We're going to take the cultural center away from New York," said Mayor Marion Barry a few weeks ago. "We're going to make Washington, D.C., the cultural capital of the world." Roger Stevens has been saying the same thing for quite a while and, as board chairman of the Kennedy Center, trying to make it happen.
In recent years the Kennedy Center has become a world class showcase for performing arts, but this has little to do with local artists. What kind of climate does Washington offer them -- particularly in comparison to New York? Are Barry and Stevens right?
The Washington Post's critics, querying local artists, found a love-hate attitude toward the Big Apple. Most seem to prefer the style and pace of life in Washington, but there is still a feeling (strongest among actors and weakest, perhaps, among painters and rock musicians) that you haven't really made it until you've made it in New York. It is no longer the only place to succeed, but still the biggest, and a place where many artists feel they must spend at least a part of their lives.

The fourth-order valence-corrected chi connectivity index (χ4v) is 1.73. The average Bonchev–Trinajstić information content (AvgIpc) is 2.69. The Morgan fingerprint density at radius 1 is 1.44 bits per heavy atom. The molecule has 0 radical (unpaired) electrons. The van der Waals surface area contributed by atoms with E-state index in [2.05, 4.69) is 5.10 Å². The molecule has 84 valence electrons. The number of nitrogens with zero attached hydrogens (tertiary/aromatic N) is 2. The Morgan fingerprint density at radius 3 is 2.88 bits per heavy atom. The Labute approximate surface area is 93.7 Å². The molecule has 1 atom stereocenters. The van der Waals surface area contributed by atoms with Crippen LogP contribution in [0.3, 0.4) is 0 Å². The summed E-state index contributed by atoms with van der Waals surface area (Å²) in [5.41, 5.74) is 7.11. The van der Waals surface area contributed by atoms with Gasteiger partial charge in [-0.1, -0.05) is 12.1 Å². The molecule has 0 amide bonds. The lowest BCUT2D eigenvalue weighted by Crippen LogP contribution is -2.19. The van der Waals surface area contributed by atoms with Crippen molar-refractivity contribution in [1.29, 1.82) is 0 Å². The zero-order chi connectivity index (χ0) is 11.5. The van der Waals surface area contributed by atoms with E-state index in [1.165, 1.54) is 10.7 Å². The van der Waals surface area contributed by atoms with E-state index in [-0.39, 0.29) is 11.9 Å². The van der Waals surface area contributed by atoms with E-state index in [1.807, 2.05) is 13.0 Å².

New York's position as an arts center is not as all-powerful as it was a generation ago. Washington's position has improved enormously, and there are scattered moments when, briefly, it may outshine New York. But when they talk about putting New York in second place, the mayor and the mogul still have to use the future tense.